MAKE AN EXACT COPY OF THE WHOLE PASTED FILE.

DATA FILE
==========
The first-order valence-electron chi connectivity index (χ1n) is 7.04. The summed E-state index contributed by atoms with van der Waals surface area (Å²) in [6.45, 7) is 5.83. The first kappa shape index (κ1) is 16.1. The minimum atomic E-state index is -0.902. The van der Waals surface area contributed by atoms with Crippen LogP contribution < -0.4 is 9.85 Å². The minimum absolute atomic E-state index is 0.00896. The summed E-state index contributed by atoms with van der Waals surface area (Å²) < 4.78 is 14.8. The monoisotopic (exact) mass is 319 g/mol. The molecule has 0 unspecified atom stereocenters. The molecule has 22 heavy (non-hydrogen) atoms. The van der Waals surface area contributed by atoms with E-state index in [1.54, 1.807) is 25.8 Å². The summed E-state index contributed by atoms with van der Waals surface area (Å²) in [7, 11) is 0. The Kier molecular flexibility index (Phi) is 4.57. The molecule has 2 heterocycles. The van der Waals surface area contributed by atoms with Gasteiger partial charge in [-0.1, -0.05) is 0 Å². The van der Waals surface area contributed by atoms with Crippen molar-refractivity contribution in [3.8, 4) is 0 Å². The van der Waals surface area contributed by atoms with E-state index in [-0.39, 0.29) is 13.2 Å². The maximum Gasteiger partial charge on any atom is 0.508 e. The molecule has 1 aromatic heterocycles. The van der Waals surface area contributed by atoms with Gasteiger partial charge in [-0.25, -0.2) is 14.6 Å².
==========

The first-order valence-electron chi connectivity index (χ1n) is 7.04. The summed E-state index contributed by atoms with van der Waals surface area (Å²) in [6.45, 7) is 5.83. The first kappa shape index (κ1) is 16.1. The minimum atomic E-state index is -0.902. The van der Waals surface area contributed by atoms with Crippen LogP contribution < -0.4 is 9.85 Å². The minimum absolute atomic E-state index is 0.00896. The summed E-state index contributed by atoms with van der Waals surface area (Å²) < 4.78 is 14.8. The monoisotopic (exact) mass is 319 g/mol. The molecule has 0 unspecified atom stereocenters. The molecule has 22 heavy (non-hydrogen) atoms. The van der Waals surface area contributed by atoms with E-state index in [1.54, 1.807) is 25.8 Å². The summed E-state index contributed by atoms with van der Waals surface area (Å²) in [7, 11) is 0. The Kier molecular flexibility index (Phi) is 4.57. The molecule has 2 heterocycles. The van der Waals surface area contributed by atoms with Gasteiger partial charge in [-0.1, -0.05) is 0 Å². The van der Waals surface area contributed by atoms with Crippen molar-refractivity contribution in [3.8, 4) is 0 Å². The van der Waals surface area contributed by atoms with E-state index in [-0.39, 0.29) is 13.2 Å². The maximum Gasteiger partial charge on any atom is 0.508 e. The molecule has 1 aromatic heterocycles. The van der Waals surface area contributed by atoms with Gasteiger partial charge in [-0.25, -0.2) is 14.6 Å².